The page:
The Proposition

There is something distinctly post-apocalyptic about The Proposition, the stench of some horrific crime against the cosmos both comitted by the people in it and now endured by them. Everyone seems to be slowly dying, and the idea of a child, of perpetuation, is a memory either irrevocably lost or mournfully treasured, from the sheriff’s barren wife (and her friend who was raped and killed while pregnant) to the various child-men that Arthur Burns has taken under his wing. But the absence of children is just one aspect of the film’s larger and more important trope, the blasted backdrop against which the play is performed, the long burning shots of flat and dusty outback. Some of the actors apparently went to Dubai before going to Australia–to prepare for the desert conditions–but they claimed it didn’t quite prepare them for the experience of the place where they actually filmed, a place so devastating to the human body that it isn’t even so much post-apocalyptic as simply an ongoing physical manifestation of St. John’s wildest revelations.

Or, in any case, this is the experience of the movie, the lens through which the real landscape of the far outback is transformed into a moral tableau. While there are characters in the film who find the landscape beautiful, the cinematographer and director clearly do not share that vision; hearing Arthur Burns praise the beauty of the land is like hearing someone talk about how morally triumphant the New York Yankees are: it’s a string of words that simply can’t make meaningfully sense when placed in that order. And in contrast, the basic skeleton of the story is quite simple. Two of the notorious Burns brothers are captured, and the sheriff offers Charlie a pardon for both him and his younger brother if he will kill his older brother, Arthur. Violence ensues, and then the credits. But what really happens throughout the entire picture is that you decide for yourself, privately, that you are really, really glad you didn’t have to live in Australia back then.

So even though Charlie Burns ostensibly has a choice between his two brothers, between the ringleader of an outlaw gang or his child-man of a younger brother (and in that sense, a metaphoric choice between civilization and “going native”), he actually has no choice at all; everything and everybody in this film is equally doomed. There are no choices here, no good options. Arthur might pose as a poetic rebel who treasures family, but he is also a misanthropic murderer and rapist. The Sheriff is himself little better; while he may talk about justice and makes a halfhearted (and failed) effort to prevent the townspeople from lynching the younger Burns’ brother, it was his murderous desire that put the noose around the boy’s neck in the first place. So the final question, after everyone but our central character is either dead or brutally harmed, “What’re you gonna do now?” is just as unanswerable as his original choice. There is nothing to be done, not here.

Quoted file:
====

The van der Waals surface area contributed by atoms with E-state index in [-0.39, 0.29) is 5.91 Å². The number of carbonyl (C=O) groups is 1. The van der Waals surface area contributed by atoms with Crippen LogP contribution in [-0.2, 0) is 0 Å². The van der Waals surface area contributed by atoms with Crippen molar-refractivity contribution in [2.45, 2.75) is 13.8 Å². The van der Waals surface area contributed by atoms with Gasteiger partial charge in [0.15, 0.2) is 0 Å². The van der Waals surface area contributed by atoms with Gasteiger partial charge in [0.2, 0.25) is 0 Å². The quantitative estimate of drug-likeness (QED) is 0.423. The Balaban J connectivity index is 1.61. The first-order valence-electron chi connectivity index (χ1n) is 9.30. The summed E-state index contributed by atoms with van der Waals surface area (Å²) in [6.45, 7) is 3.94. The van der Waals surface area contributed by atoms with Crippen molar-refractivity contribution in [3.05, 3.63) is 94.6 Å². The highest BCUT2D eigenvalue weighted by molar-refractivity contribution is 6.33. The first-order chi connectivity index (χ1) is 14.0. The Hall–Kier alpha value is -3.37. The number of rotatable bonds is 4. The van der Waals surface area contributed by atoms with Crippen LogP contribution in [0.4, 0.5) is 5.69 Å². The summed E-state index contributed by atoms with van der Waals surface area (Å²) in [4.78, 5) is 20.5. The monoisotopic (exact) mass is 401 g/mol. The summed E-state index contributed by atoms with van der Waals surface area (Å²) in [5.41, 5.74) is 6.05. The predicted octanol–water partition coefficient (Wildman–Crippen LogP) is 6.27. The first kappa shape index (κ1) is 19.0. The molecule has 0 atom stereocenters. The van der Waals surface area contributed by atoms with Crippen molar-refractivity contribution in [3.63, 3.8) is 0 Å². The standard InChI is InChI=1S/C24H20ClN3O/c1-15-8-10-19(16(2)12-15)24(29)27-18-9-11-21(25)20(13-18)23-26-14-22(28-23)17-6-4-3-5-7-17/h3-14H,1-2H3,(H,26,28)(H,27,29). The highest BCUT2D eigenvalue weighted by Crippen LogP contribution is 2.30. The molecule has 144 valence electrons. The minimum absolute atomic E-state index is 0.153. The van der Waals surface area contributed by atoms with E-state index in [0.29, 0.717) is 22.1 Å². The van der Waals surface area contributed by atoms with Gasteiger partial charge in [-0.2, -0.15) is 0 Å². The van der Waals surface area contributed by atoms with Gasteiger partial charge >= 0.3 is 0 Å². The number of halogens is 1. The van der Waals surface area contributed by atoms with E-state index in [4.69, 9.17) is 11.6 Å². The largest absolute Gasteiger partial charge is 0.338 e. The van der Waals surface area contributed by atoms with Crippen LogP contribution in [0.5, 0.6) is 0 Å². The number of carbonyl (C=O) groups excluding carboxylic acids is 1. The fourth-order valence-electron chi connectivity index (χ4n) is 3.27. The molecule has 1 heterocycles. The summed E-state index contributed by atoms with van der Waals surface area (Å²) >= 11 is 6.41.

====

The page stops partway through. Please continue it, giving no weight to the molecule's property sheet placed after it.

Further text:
Why is that? One of the bizarre things about this movie, as it happens, is that the guy who wrote the score-Nick Cave-was also asked to write the screenplay. And in this movie, putting the script in the hands of a songwriter makes a a certain sense: the music, the mood, and the atmosphere are primary, and while the story itself is compelling, it is also utterly derivative of a thousand Westerns that came before it. And yet, because this is not the “classic” old West, it brings something out of the genre that I think is always there, but not always perceivable with such clarity. That is, the spectre of genocide.

If you watch the “making of” featurette on the DVD, it’s clear that the issue of aborigines in Australia loomed quite large in the minds of the filmmakers, yet much larger than it does in the final script. In the actual film, the aborigines exist more or less as backdrop for the prospect of “going native,” a kind of silent presence that occasionally speaks, but even then, only as the exception that proves the rule. This illustrates, I think, the difficulty of importing something into a Western-aborigines as human beings-which the Western narrative so specifically excludes. Since the narrative of “the West” is about colonization, it’s a story that cannot have native peoples as the protagonists, and so this film mostly fails to import them.

Where the issue does make its appearance, then, is in the brooding sense of apocalyptic hopelessness in the landscape. Why, after all, is a movie premised on the historical conceit that “this is how your ancestors lived” so obsessed with the impossiblity of procreation? The inevitable failure of social reproduction? By displacing the fact of genocide onto the land, the film writes a distinctly different ecological narrative: rather than the classic “closing of the frontier” trope (and note, there are no railroads here, an otherwise unpardonable omission) we have something that looks a lot more like the Left Behind series.* Which raises interesting questions about the meanings that apocalyptic end-of-humanity narratives have in contemporary secular society. Where does guilt go when it can no longer be anchored in humanity=sinnerz paradigms? And where does it lead?

* Which I’ve still not brought myself to read. Who knew it would be hard to find used copies in Berkeley?